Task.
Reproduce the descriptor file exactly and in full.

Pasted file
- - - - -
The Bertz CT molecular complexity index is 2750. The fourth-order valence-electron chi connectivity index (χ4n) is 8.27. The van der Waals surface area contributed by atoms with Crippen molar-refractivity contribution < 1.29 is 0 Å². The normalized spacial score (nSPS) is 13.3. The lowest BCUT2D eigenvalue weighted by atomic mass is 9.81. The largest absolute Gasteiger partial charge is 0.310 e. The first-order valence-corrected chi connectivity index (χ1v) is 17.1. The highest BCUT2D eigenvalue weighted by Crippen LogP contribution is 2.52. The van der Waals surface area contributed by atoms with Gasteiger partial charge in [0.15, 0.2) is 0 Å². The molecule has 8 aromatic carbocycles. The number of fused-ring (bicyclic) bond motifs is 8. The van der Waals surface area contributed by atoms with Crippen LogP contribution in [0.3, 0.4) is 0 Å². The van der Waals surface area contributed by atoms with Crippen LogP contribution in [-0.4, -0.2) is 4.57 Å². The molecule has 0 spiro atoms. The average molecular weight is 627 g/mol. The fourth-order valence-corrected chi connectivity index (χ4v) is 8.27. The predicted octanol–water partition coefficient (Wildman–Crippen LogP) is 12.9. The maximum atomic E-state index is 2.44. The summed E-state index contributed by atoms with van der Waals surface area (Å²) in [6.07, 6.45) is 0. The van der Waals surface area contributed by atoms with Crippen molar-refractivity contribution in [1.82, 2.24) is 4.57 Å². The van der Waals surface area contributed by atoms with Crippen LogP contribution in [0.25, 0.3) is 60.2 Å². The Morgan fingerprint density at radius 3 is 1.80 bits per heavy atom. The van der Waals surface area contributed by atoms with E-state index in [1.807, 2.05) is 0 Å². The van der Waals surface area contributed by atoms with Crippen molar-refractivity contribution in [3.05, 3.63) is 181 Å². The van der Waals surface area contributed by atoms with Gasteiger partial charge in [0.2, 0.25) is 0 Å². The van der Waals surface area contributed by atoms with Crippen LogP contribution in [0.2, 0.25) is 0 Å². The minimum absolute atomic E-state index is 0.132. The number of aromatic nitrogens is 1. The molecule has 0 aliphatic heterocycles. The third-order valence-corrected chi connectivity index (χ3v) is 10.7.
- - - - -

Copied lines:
The Bertz CT molecular complexity index is 2750. The fourth-order valence-electron chi connectivity index (χ4n) is 8.27. The van der Waals surface area contributed by atoms with Crippen molar-refractivity contribution < 1.29 is 0 Å². The normalized spacial score (nSPS) is 13.3. The lowest BCUT2D eigenvalue weighted by atomic mass is 9.81. The largest absolute Gasteiger partial charge is 0.310 e. The first-order valence-corrected chi connectivity index (χ1v) is 17.1. The highest BCUT2D eigenvalue weighted by Crippen LogP contribution is 2.52. The van der Waals surface area contributed by atoms with Gasteiger partial charge in [0.15, 0.2) is 0 Å². The molecule has 8 aromatic carbocycles. The number of fused-ring (bicyclic) bond motifs is 8. The van der Waals surface area contributed by atoms with Crippen LogP contribution in [0.3, 0.4) is 0 Å². The van der Waals surface area contributed by atoms with Crippen LogP contribution in [-0.4, -0.2) is 4.57 Å². The molecule has 0 spiro atoms. The average molecular weight is 627 g/mol. The fourth-order valence-corrected chi connectivity index (χ4v) is 8.27. The predicted octanol–water partition coefficient (Wildman–Crippen LogP) is 12.9. The maximum atomic E-state index is 2.44. The summed E-state index contributed by atoms with van der Waals surface area (Å²) in [6.07, 6.45) is 0. The van der Waals surface area contributed by atoms with Crippen molar-refractivity contribution in [1.82, 2.24) is 4.57 Å². The van der Waals surface area contributed by atoms with Crippen LogP contribution in [0.25, 0.3) is 60.2 Å². The Morgan fingerprint density at radius 3 is 1.80 bits per heavy atom. The van der Waals surface area contributed by atoms with E-state index in [1.807, 2.05) is 0 Å². The van der Waals surface area contributed by atoms with Crippen molar-refractivity contribution in [3.05, 3.63) is 181 Å². The van der Waals surface area contributed by atoms with Gasteiger partial charge in [0.2, 0.25) is 0 Å². The van der Waals surface area contributed by atoms with Crippen LogP contribution in [0.2, 0.25) is 0 Å². The minimum absolute atomic E-state index is 0.132. The number of aromatic nitrogens is 1. The molecule has 0 aliphatic heterocycles. The third-order valence-corrected chi connectivity index (χ3v) is 10.7.